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Eighty-Four Years of Editorial Freedom
/ol. LXXXV, No. 112
Ann Arbor, Michigan-Thursday, February 13, 1975
IFJSEEE WtS APECAL4rDALY
GOP and pot
Garrod Post, Third Ward delegate to this week-
end's state Republican convention in Grand Rap-
ids, said yesterday he will seek to bolster party
support for the legalization of marijuana. While
Post conceded that he expects minimal backing
for the move, he observed that veiled support
might exist within the party.
With the rate of housing construction outstrip-
ping Ann Arbor sewers, the City Planning Com-
mission has approved a policy limiting new build-
ing approvals. The Commission decided to limit
new construction to about 300 single-family dwell-
ings or 435 apartments during the next six months.
The new policy must now be approved by City
Council to take effect.
are filling in for strike-stymied classes today.
Local 2001 of the Concerned Clericals for Action/
United Auto Workers is hosting an informal coffee
hour at 11:30 at 711 N. University . . . at noon
Emery George will read his poetry in the Pen-
dleton Arts Center, Union . . . at 1:30 attorney
Bruce Leitman talks on "Censorship and Free
Society" in the Law Quad main lounge . . . bus
tickets for the National Conference Against Ra-
cism,; slated for this weekend in Boston, go on
sale in 4001 Union at 1:30 until 4 p.m. . . . French
feminist and author Christine Rochefort lectures
on "Born a Female Writer in France" at 4 p.m.
in the Rackham Amphitheatre . . . at 5 p.m. the
Ann Arbor Street Railway Museum sponsors of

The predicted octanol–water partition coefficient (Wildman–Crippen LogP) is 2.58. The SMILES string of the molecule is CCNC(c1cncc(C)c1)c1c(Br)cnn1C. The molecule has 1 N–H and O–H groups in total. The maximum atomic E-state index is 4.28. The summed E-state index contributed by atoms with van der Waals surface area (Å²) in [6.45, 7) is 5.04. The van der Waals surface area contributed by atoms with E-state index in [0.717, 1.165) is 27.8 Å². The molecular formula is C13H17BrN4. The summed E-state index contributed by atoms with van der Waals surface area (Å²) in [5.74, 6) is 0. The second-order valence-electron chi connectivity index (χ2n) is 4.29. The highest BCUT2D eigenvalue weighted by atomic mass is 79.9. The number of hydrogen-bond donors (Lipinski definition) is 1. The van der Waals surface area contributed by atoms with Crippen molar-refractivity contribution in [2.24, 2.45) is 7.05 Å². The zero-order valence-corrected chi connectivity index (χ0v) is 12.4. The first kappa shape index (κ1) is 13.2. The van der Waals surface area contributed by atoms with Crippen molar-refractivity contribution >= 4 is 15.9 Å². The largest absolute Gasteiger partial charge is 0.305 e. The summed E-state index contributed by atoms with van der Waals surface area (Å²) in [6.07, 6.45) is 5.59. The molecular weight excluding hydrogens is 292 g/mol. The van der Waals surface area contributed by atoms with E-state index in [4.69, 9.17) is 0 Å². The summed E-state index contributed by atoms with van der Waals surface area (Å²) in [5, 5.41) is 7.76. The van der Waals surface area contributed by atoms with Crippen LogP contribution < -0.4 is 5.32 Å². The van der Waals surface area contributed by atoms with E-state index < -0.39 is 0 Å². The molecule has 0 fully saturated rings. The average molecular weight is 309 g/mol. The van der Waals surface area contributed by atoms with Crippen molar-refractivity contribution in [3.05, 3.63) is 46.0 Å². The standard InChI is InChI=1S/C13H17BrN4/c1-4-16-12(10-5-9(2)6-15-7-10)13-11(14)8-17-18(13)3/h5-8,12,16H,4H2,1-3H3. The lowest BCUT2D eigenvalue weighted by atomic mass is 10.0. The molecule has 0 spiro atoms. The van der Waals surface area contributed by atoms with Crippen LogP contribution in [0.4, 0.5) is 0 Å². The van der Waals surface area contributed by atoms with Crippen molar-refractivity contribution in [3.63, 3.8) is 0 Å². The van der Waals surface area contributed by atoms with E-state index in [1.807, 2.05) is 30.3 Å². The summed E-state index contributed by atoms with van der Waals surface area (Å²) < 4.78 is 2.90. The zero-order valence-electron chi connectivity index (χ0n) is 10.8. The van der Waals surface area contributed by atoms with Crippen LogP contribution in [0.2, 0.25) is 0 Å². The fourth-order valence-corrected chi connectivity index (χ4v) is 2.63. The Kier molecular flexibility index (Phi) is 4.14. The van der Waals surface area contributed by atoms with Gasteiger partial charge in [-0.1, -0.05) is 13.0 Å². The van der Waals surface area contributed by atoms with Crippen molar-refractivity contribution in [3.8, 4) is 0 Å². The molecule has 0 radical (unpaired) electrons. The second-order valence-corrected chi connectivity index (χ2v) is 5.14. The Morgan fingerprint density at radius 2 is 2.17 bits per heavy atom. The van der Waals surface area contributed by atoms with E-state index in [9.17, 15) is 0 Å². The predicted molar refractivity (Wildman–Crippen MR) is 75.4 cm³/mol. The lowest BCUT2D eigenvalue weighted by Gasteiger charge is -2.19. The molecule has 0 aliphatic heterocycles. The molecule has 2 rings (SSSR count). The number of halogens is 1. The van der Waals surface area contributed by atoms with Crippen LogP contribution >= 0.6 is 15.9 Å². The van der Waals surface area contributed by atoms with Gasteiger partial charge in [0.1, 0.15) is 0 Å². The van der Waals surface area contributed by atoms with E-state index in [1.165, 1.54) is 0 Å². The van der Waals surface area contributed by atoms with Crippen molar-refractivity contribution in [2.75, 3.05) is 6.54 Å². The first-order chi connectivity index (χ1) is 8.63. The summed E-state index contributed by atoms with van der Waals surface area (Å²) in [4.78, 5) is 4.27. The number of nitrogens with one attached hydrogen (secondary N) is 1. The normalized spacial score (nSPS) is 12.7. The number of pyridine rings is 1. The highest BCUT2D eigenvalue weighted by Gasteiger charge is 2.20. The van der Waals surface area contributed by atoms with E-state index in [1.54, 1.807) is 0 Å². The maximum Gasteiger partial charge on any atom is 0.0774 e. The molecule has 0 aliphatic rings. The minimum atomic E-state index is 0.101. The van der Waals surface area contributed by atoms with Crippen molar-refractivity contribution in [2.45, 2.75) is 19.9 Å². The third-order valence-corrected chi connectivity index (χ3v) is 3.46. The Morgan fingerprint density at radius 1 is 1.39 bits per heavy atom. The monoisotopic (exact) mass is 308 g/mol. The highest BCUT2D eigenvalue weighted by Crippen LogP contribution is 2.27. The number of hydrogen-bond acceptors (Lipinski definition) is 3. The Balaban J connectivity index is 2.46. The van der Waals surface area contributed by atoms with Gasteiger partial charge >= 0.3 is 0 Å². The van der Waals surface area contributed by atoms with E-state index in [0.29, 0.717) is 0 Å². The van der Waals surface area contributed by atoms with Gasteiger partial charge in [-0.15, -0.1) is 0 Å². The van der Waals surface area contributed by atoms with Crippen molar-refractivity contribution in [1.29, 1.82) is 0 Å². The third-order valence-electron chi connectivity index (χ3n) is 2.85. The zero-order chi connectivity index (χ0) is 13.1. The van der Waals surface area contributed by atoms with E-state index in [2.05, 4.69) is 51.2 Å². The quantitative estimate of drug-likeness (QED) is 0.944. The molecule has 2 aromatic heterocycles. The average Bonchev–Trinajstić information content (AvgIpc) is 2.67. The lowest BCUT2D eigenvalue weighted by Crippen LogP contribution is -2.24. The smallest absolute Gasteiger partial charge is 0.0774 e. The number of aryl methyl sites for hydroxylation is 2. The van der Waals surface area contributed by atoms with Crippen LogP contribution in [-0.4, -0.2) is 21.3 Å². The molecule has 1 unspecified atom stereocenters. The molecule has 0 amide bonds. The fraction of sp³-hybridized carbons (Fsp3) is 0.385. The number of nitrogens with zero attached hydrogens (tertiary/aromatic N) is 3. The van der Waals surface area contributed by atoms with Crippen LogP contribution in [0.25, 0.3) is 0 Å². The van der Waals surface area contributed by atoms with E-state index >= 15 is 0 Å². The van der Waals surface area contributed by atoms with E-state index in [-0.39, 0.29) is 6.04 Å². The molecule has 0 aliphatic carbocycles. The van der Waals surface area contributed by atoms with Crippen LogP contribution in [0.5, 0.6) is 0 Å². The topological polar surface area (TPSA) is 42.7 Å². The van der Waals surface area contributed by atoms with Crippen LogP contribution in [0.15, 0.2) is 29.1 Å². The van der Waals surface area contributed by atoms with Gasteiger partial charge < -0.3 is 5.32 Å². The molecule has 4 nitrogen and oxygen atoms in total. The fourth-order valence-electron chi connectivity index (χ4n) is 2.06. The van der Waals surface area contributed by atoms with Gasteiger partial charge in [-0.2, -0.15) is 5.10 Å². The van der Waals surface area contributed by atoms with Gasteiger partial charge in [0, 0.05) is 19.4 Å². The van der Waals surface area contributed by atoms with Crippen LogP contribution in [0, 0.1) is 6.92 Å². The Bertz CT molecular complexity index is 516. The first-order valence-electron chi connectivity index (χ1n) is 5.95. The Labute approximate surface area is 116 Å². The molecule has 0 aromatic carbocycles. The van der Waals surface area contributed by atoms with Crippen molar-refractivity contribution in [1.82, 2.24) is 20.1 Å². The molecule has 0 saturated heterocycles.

fundraiser with Friends of Roadshow at the Pret-
zel Bell . . . a workshop on sexuality, sponsored
by the anti-sexism resource center will be held at
7:30 p.m. in 2426 Tyler, East Quad . . . and at
7:30 Lawrence Joseph will read his poetry in the
Guild House, 802 Monroe.
A survey released yesterday by the Drug Abuse
Council indicates a narrow margin between the
number of adults who favor reducing criminal
pqnalties and those who favor imposing stiffer
ones. Thirty nine percent favor the elimination
of criminal penalties for the sale, possession, and
private use of small amounts of the weed, while
40 per cent would like tougher laws for posses-
sion of small amounts. Only 13 per cent favor
retaining the present laws. The private, inde-
pendent council also learned that 18 per cent of
adults have tried marijuana, and eight per cent
are current users.
A Munising dogcatcher has pulled off the final
stunt in his demise as Alger County dogcatcher.
Earl Rowley tied a German Shepherd dog to a
bench near the meeting room of the county
Board of Commissioners last night, telling the
commissioners. "You can take care of that dog's
problems yourselves." The board earlier fired
Rowley in a dispute over expense accounts he
filed while working as the county's dogcatcher.
Rowley was given his walking papers when he
submitted a $30 medical bill, claiming he was
made partially deaf in one ear by the sound of
gunshots. The German Shepherd was sent off to
the dog pound.
The usual suspects
When police in Nashville, Tenn. were unable
to determine who stole a school bus driver's
purse yesterday, they rounded up the usual sus-
pects - the entire busload of 35 high school stu-
dents. The super arrest occurred yesterday after
the regular bus broke down on its morning route
to school. When students streamed-onto the new
bus, driven by Jewel Curtis, someone grabbed
the driver's purse, removed a few dollars, re-
turned the purse and threatened both the driver
and a mechanic if they interfered. Police ordered